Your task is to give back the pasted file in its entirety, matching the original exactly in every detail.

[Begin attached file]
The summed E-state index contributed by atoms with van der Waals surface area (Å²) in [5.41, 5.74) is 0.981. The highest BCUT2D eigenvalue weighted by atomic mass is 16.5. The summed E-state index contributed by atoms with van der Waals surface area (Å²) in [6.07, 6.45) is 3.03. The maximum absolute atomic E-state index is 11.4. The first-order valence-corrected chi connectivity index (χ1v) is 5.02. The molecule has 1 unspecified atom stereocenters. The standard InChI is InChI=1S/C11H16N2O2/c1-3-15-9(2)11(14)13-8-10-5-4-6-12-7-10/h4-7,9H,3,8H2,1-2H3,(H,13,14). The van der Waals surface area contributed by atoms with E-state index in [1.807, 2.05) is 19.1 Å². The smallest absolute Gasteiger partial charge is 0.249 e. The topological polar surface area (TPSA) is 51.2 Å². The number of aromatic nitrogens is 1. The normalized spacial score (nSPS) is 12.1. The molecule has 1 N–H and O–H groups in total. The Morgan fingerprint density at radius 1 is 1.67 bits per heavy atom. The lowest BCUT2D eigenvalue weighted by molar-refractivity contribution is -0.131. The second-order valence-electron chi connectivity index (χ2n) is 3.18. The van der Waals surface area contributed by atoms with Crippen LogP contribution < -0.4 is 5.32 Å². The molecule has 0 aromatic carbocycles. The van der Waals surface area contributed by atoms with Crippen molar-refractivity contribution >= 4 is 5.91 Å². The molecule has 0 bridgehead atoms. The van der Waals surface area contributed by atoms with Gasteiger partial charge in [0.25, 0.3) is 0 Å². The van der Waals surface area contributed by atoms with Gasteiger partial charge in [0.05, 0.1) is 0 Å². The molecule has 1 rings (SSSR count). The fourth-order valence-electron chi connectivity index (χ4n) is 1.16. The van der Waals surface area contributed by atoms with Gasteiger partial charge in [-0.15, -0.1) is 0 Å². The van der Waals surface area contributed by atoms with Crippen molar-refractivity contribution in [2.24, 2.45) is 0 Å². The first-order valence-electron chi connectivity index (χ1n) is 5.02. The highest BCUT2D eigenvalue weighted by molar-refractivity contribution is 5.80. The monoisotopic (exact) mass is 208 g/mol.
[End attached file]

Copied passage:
The summed E-state index contributed by atoms with van der Waals surface area (Å²) in [5.41, 5.74) is 0.981. The highest BCUT2D eigenvalue weighted by atomic mass is 16.5. The summed E-state index contributed by atoms with van der Waals surface area (Å²) in [6.07, 6.45) is 3.03. The maximum absolute atomic E-state index is 11.4. The first-order valence-corrected chi connectivity index (χ1v) is 5.02. The molecule has 1 unspecified atom stereocenters. The standard InChI is InChI=1S/C11H16N2O2/c1-3-15-9(2)11(14)13-8-10-5-4-6-12-7-10/h4-7,9H,3,8H2,1-2H3,(H,13,14). The van der Waals surface area contributed by atoms with E-state index in [1.807, 2.05) is 19.1 Å². The smallest absolute Gasteiger partial charge is 0.249 e. The topological polar surface area (TPSA) is 51.2 Å². The number of aromatic nitrogens is 1. The normalized spacial score (nSPS) is 12.1. The molecule has 1 N–H and O–H groups in total. The Morgan fingerprint density at radius 1 is 1.67 bits per heavy atom. The lowest BCUT2D eigenvalue weighted by molar-refractivity contribution is -0.131. The second-order valence-electron chi connectivity index (χ2n) is 3.18. The van der Waals surface area contributed by atoms with Crippen LogP contribution < -0.4 is 5.32 Å². The molecule has 0 aromatic carbocycles. The van der Waals surface area contributed by atoms with Crippen molar-refractivity contribution >= 4 is 5.91 Å². The molecule has 0 bridgehead atoms. The van der Waals surface area contributed by atoms with Gasteiger partial charge in [0.25, 0.3) is 0 Å². The van der Waals surface area contributed by atoms with Gasteiger partial charge in [0.05, 0.1) is 0 Å². The molecule has 1 rings (SSSR count). The fourth-order valence-electron chi connectivity index (χ4n) is 1.16. The van der Waals surface area contributed by atoms with Gasteiger partial charge in [-0.15, -0.1) is 0 Å². The van der Waals surface area contributed by atoms with Crippen molar-refractivity contribution in [2.24, 2.45) is 0 Å². The first-order valence-electron chi connectivity index (χ1n) is 5.02. The highest BCUT2D eigenvalue weighted by molar-refractivity contribution is 5.80. The monoisotopic (exact) mass is 208 g/mol.